Tourism harvest awaiting

NOW that the Aussie dollar is headed for the US50c mark it’s time we thought long and hard about WA’s tourism industry, a sector that can benefit greatly from the Aussie’s slump.

Unfortunately, thinking about tourism too often leads to throwing tax dollars on fancy television advertising to allegedly attract foreigners.

WA has many things making it worth visiting – modern facilities, dark nights so the stars can be seen, (I’ve been told that’s why some Japanese come here, rather than lit-up and glowing Hawaii), fine wine country, historic goldfields, rugged outback, long stretches of desolate coastline, and now an even cheaper Aussie.

But there’s one obvious gap that should be filled.

Conspicuous by its absence is a world-class WA Agricultural Heri-tage Museum (WAAHM) despite our long successful farming past that gave rise to economic endeavour which before and after the 1890s gold rushes ensured WA survived.

Were it not for farming, many of our towns, ports, and large segments of the railway, road, electricity and scheme water networks, to name a few milestones, simply would not have happened.

There are 25 museums in metropolitan Perth but none pays full tribute to WA’s farmers, the pioneers, heroes and heroines.

Many young West Aussies are maturing without an appreciation of the role agriculture played and continues playing in their history and economic well being. Yet WA is a major world surplus agricultural region, dating back nearly 170 years.

An independently based WAAHM could emulate Queens-land’s world-renowned Stockman’s Hall of Fame and Outback Heritage Centre in Longreach which was created “to capture and record the fast disappearing culture and history of rural Australia”.

Despite its remoteness from big cities (Brisbane is over 1000 kilometres away) and its not inconsiderable admission fees ($17 a single adult, $40 a family) it has hosted nearly a million visitors since Queen Elizabeth opened it in 1988.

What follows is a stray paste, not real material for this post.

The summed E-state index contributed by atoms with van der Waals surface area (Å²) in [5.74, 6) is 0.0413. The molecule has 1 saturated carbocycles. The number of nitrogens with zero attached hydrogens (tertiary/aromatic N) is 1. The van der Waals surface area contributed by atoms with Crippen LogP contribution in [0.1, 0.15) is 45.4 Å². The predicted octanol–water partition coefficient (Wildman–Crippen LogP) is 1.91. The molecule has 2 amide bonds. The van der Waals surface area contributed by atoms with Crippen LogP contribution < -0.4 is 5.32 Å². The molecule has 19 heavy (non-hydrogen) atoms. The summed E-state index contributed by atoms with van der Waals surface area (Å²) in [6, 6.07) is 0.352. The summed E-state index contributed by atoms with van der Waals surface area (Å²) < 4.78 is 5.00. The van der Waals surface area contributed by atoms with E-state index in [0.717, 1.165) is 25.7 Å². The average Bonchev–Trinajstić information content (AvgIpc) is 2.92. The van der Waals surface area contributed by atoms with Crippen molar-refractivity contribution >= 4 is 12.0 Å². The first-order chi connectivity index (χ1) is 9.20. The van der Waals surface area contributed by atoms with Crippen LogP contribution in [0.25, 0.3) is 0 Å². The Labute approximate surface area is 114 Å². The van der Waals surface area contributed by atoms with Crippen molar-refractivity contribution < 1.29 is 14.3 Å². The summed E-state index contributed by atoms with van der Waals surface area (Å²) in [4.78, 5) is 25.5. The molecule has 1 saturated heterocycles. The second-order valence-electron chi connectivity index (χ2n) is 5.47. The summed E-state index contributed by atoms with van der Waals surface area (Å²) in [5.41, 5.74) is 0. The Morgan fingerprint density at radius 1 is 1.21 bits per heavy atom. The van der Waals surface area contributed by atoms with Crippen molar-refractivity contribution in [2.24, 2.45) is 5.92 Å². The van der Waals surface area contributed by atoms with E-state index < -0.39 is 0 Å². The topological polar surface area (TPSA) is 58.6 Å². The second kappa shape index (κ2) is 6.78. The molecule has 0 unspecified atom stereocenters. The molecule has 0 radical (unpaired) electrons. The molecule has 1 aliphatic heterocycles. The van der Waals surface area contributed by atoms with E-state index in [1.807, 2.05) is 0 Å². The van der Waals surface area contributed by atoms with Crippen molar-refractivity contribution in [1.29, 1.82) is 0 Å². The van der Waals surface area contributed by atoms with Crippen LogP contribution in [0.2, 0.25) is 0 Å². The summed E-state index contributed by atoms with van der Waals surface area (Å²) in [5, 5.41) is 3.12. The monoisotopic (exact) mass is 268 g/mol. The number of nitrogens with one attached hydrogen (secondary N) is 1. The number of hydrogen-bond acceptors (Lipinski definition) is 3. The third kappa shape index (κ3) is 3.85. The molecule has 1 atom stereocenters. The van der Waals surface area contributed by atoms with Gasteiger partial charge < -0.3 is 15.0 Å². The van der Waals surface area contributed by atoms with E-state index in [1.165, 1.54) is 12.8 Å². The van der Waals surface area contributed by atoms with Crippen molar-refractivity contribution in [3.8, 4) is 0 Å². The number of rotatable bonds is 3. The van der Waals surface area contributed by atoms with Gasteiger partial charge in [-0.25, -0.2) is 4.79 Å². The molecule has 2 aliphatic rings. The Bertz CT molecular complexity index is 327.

The Stockman’s Hall is an incorporated, self-funded, non-profit company, operating without debt or ongoing government aid. The start-up cost of $12.5 million was raised by supporters, commerce and industry (with some funding from State and Federal governments), with running costs covered by admissions, souvenir sales, catering, membership subscriptions, sponsor-ships and donations, which are fully tax-deductible.

As WA’s two farmer groups – the Pastoralists and Graziers and the WA Farmers Federation – have never bothered launching such a joint initiative what is needed is an independent special purpose broadly-based civic-minded group, along the lines of that recently created for construction of the $21 million Australian Prospectors and Mining Hall of Fame in Kalgoorlie.

Funds for a WAAHM could be raised from State and Federal governments, rural shires, individ-uals, small and large business (including livestock and transport companies, chemical and farming equipment manufacturers, and fabrication and construction firm), and service providers such as banks, insurance, accounting, and invest-ment companies.

Most have benefited handsomely from WA farming over the past 170 years.

But where should such an institution be based? There are several obvious sites which could be debated as the time approaches for construction.

Northam could meet the task, so could York, Toodyay, or Gingin, or even in bush land beyond Kalamunda; far enough from Perth to be in a rural setting, yet close enough to be a must for tourists, school and family excursions.

A WAAHM would celebrate WA’s entire agricultural com-munity, its personalities, places, progress, and professionalism.

It could serve as a major and permanent venue for the preservation of agricultural artifacts, including equipment related to the horse-drawn, steam, gas and diesel ages.

A special place could be given to the many unrecognised and forgotten farmer inventors who played key roles in adapting agriculture to WA’s unique environment.

Other sections could be devoted to rural lifestyle, products, history, role of farming women, and Aborigines.

Any sceptics should be in Kalgoorlie on October 24 next year, when Prime Minister John Howard officially opens the Australian Prospectors and Mining Hall of Fame.

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